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Senate Democrats are second guessing whether Trump should be indicted

By Sarah May
|
December 25, 2022

Though the House Select Committee probing the Jan. 6 Capitol unrest enthusiastically voted to issue criminal referrals to the Justice Department (DOJ) against former President Donald Trump, it increasingly appears that Democrats in the Senate are far from convinced in the wisdom of such a move, as The Hill reports.

As NBC News noted last week, the House panel has recommended that the DOJ consider charging Trump with offenses including obstruction of an official proceeding, conspiracy to defraud the federal government, conspiracy to make a false statement, and inciting or assisting those in an insurrection.

Senators advise caution

Despite the House committee's obvious fervor to see Trump prosecuted, Democrats in the Senate are pursuing a more measured course of action, with some suggesting that the “high bar” for success in such an undertaking is perhaps a sign to slow down.

Sen. Chris Murphy (D-CT) is among those treading carefully, saying, “I think you should be careful about prosecuting former presidents. I think it's OK to have a high bar when it comes to bringing charges against former chief executives.”

“If there's clear and convincing evidence then the Justice Department should proceed, but they should be pretty careful about doing so,” Murphy added.

Illinois Democrat Sen. Dick Durbin also has conflicting thoughts on the situation, saying, “There's risk on both sides. What [Trump] would do in reaction to [a prosecution], I can't tell you.”

“Our failure to acknowledge his role in this criminal activity would be an omission on our part,” Durbin continued.

“Totally different standard”

Further underscoring Democrat hesitancy regarding a possible Trump prosecution were comments from Sen. Richard Blumenthal, who said, according to The Hill, that the House panel's recommendation is merely “a referral” and “doesn't dictate what the Department of Justice can do.”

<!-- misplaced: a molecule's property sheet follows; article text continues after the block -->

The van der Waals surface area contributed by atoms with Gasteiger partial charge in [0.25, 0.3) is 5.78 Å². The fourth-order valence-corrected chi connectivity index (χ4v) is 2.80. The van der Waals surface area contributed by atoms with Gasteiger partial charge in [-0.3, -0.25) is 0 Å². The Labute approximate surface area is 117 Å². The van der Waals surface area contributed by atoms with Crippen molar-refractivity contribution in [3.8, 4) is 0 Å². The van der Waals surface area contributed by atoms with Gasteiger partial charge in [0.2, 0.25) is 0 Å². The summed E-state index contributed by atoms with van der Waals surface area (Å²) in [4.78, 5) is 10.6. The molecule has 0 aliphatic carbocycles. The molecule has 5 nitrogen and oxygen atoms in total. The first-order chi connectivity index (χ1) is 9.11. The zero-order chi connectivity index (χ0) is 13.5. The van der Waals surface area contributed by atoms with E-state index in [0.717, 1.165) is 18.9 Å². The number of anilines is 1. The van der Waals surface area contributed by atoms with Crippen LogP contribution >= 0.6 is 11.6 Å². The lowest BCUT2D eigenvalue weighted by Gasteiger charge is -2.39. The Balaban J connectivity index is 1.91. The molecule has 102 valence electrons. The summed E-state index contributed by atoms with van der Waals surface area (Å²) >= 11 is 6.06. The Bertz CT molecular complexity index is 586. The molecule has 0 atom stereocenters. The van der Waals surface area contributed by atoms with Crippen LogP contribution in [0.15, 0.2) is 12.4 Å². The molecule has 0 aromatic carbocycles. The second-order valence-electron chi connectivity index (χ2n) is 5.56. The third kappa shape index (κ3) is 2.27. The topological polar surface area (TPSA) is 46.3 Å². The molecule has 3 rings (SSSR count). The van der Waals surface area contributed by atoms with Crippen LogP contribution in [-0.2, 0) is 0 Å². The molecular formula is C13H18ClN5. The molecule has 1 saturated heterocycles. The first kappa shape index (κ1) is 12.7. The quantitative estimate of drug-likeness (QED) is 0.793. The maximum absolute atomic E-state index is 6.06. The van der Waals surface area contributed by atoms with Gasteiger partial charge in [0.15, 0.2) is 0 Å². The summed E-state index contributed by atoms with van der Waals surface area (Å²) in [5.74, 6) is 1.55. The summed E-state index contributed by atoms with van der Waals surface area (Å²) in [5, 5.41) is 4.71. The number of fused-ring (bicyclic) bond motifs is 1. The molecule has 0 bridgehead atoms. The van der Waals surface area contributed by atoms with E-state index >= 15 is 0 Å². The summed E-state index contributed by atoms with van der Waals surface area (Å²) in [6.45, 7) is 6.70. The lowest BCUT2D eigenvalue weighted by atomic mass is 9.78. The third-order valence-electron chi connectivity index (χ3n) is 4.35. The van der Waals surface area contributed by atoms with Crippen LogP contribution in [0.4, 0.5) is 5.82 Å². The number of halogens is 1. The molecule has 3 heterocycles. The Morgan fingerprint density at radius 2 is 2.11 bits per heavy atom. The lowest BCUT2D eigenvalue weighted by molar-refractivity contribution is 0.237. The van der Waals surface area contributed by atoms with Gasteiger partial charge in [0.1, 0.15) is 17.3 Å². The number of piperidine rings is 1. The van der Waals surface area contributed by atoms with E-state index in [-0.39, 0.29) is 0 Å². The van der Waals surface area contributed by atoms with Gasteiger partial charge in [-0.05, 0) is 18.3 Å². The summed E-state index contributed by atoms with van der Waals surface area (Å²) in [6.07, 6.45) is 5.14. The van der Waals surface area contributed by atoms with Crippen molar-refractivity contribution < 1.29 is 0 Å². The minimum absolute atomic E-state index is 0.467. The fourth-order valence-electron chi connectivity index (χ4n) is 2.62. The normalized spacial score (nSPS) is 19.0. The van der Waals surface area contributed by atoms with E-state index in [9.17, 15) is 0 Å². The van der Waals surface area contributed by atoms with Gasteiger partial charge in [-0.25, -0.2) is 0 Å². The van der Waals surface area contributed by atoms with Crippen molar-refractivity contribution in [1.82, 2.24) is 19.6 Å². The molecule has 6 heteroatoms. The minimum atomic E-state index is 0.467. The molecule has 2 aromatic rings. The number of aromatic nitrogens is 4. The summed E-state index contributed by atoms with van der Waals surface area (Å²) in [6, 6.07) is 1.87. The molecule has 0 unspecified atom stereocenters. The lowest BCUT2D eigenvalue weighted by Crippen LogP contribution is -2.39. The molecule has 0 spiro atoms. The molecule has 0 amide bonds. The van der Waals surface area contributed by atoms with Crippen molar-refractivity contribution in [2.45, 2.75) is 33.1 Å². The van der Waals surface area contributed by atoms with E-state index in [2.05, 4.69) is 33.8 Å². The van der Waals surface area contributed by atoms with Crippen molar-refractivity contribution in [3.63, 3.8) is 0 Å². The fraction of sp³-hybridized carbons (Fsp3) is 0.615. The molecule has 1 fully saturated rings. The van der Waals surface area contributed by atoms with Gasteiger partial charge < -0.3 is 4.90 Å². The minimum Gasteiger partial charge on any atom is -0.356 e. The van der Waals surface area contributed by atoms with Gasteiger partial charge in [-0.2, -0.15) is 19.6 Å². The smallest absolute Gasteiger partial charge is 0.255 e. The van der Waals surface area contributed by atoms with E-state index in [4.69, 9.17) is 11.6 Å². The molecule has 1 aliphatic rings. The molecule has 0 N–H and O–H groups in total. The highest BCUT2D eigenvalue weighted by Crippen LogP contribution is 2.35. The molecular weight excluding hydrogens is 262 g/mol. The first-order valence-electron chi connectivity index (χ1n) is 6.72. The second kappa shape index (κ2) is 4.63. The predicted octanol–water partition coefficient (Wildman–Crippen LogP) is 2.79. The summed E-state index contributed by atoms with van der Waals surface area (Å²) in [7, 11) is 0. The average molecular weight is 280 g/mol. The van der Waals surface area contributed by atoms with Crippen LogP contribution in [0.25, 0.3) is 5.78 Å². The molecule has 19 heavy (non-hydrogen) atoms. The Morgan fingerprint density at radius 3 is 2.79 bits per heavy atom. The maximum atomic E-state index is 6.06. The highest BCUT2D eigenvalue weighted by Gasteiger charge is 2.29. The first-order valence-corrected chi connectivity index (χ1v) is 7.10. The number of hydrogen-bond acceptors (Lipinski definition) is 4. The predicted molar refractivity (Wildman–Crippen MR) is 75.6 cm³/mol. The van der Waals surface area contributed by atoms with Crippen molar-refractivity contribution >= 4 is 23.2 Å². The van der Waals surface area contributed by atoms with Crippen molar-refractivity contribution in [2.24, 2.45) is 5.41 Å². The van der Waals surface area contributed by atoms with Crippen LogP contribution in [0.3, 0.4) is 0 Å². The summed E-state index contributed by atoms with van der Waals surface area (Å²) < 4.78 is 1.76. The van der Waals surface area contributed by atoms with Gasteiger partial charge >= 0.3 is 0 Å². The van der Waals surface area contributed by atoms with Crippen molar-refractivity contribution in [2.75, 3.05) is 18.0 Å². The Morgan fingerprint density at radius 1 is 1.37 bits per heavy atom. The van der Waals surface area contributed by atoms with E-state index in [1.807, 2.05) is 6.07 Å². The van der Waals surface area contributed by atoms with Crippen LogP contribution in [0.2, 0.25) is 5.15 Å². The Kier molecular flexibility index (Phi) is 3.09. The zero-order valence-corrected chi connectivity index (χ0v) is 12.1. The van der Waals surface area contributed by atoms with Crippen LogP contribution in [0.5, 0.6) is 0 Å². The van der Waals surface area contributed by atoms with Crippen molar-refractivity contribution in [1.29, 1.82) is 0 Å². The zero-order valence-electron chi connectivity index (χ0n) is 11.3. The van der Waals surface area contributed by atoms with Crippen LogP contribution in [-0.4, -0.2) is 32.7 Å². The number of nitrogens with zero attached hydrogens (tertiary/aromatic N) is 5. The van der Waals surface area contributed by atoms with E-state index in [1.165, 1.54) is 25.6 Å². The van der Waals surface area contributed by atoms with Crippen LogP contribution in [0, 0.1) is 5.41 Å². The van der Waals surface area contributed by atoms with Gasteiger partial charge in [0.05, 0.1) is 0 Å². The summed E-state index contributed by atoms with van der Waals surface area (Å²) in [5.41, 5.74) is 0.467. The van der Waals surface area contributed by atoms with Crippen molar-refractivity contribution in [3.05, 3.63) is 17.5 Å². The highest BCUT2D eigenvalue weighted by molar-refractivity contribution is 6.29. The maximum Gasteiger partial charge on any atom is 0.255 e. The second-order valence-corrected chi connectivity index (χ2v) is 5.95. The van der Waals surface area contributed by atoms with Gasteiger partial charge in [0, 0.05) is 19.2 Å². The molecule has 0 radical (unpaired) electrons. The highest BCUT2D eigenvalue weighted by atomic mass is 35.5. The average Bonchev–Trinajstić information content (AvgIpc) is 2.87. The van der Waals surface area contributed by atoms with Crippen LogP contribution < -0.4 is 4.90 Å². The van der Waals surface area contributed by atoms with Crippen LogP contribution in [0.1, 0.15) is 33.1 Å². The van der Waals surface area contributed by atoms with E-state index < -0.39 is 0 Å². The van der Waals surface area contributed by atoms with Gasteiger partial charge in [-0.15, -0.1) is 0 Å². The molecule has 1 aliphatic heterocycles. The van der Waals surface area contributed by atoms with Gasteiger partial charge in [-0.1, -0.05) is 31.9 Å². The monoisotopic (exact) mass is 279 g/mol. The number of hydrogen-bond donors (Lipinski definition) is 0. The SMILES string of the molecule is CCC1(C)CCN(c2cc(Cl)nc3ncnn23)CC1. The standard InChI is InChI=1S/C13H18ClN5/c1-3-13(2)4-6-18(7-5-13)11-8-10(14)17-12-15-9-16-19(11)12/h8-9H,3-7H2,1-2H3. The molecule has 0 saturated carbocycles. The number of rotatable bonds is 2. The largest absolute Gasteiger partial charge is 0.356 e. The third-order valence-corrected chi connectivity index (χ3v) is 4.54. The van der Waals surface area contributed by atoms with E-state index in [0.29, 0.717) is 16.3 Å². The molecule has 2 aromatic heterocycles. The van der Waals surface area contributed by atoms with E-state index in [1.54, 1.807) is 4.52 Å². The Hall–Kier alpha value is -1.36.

“There's a totally different standard for a referral and a prosecution,” Blumenthal declared. “I think the referral is based on compelling, powerful evidence of culpability, but the Department of Justice will have to make its own decision.”

Because the standard to obtain a criminal conviction is so high – evidence beyond reasonable doubt – many Democrats worry that an acquittal in a case against Trump would spur him to portray himself as fully exonerated, something they clearly wish to avoid.

“Empty” gesture

Though certainly no friends of Trump, members of the editorial board of National Review were also unconvinced that the House committee's referrals are of any real utility.

Noting that the panel's decision was “at best an empty political gesture,” the editors emphasized that they carry no practical force of law and are utterly nonbinding.

They went onto explain that since the Justice Department has already tapped Special Counsel Jack Smith to probe Trump's involvement in the Capitol unrest and his alleged violations of document retention requirements, the committee's referrals could do their cause more harm than good.

According to National Review, the referrals themselves are fodder for Trump to contend – if ultimately prosecuted – that the outcome was a politically-motivated one and not one that followed the facts.

Trump responds

As The Hill reported separately, it did not take long for Trump to issue a response to the House panel's criminal referrals to the DOJ and explain that the Democrats' actions are having the opposite effect to the one they likely intend.

“These folks don't get it that when they come after me, people who love freedom rally around me. It strengthens me. What doesn't kill me makes me stronger,” said Trump on his Truth Social platform.

Suggesting that the House panel's allegations against him were previously adjudicated in his favor, Trump added, “The Fake charges made by the highly partisan Unselect Committee of January 6th have already been submitted, prosecuted, and tried in the form of Impeachment Hoax #2. I WON convincingly.”

“The people understand that the Democratic Bureau of Investigation, the DBI, are out to keep me from running for president because they know I'll win and that this whole business of prosecuting me is just like impeachment was – a partisan attempt to sideline me and the Republican Party,” said Trump, in a likely preview of his broader message to supporters should a DOJ prosecution ultimately commence.